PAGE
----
Apple gets French support in music compatibility case

The French constitutional council, the country's highest judicial body, has declared major aspects of the so-called iPod law unconstitutional, undermining some controversial aspects of the legislation.

Released late Thursday, the council's 12-page legal finding made frequent reference to the 1789 Declaration on Human Rights and concluded that the law violated the constitutional protections of property.

The decision affects Apple's market-dominant iTunes Music Store by undermining the government's original intention, which was to force Apple and others to sell music online that would be playable on any device. Apple's iPod is the only portable music device that can play music purchased on iTunes, which lead rivals to complain about anticompetitive practices.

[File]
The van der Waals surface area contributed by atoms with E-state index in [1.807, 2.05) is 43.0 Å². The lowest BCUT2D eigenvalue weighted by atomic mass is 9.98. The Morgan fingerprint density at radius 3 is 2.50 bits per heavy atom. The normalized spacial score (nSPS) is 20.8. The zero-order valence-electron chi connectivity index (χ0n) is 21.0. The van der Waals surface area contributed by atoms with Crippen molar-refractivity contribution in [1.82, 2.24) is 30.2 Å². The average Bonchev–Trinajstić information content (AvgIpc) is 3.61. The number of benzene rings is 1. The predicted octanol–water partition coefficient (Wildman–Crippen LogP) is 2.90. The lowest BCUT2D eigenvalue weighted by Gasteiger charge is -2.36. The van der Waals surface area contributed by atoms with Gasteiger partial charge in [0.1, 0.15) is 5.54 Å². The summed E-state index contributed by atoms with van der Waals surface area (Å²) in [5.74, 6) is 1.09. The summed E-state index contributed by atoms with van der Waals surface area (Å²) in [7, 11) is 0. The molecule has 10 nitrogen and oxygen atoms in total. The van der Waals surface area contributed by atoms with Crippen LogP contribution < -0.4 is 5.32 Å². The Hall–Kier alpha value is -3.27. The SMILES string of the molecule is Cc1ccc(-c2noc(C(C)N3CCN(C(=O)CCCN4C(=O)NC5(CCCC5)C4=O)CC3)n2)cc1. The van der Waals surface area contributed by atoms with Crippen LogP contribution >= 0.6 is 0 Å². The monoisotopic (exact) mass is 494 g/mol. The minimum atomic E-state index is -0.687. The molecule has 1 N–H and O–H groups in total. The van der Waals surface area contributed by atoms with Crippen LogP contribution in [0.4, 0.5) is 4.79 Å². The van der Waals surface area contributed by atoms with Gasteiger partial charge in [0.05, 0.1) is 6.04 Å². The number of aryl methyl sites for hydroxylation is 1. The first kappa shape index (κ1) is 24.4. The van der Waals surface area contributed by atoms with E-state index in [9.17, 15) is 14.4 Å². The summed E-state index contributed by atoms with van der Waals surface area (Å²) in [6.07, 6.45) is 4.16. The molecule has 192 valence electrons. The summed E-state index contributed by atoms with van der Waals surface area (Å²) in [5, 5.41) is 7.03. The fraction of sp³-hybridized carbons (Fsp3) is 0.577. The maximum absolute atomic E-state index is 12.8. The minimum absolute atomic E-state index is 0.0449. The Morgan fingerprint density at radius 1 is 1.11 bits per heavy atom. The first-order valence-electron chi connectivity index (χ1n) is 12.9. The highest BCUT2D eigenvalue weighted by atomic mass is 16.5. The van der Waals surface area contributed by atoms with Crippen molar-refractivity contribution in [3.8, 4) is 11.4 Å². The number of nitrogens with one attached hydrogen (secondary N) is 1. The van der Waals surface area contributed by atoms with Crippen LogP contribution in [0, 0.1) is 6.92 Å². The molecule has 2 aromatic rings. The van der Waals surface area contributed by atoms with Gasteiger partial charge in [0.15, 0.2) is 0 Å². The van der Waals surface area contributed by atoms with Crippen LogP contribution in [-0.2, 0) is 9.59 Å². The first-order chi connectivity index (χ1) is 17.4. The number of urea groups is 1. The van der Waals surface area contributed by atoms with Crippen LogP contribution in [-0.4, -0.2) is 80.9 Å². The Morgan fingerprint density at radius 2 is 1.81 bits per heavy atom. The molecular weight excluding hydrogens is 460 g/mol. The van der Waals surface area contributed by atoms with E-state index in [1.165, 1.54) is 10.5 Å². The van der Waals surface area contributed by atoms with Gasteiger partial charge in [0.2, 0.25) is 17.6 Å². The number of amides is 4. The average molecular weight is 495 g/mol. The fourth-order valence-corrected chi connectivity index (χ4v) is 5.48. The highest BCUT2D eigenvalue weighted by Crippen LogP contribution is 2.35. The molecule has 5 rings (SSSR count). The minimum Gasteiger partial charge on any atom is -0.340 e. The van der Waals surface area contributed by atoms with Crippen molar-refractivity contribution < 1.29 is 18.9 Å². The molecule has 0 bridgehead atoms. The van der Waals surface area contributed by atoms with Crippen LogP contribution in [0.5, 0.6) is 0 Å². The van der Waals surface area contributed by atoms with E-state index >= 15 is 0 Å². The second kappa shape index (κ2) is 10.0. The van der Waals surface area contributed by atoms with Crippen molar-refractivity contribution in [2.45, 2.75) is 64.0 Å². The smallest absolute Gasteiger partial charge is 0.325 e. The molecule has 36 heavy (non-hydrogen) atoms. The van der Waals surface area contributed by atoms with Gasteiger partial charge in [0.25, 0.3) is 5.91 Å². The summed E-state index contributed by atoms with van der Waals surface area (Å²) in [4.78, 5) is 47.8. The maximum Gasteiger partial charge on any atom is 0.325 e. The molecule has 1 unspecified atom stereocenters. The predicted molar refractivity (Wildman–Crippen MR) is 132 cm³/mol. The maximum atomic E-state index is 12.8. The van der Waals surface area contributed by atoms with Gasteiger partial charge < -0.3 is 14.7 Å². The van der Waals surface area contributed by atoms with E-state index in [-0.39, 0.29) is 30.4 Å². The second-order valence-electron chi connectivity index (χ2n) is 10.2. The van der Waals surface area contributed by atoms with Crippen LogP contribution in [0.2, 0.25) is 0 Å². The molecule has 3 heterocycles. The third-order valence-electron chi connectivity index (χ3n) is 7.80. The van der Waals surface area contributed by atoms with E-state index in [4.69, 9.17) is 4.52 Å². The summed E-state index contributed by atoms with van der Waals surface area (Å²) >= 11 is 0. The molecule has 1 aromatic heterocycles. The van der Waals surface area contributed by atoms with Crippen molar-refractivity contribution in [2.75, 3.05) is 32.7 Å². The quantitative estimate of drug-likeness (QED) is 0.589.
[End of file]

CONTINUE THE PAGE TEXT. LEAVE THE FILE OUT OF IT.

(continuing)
Although the ruling could still require companies like Apple to make music sold online to be compatible with other handheld devices, it said that the companies could not be forced to do so without receiving compensation. The council also eliminated reduced fines for file sharing.

View: Full Article @ CNET

Report a problem with article
Next Article

Chat rooms could face expulsion

Previous Article

Ballmer Tries to Offset Flak over Vista Ship Date

-1 Comments - Add comment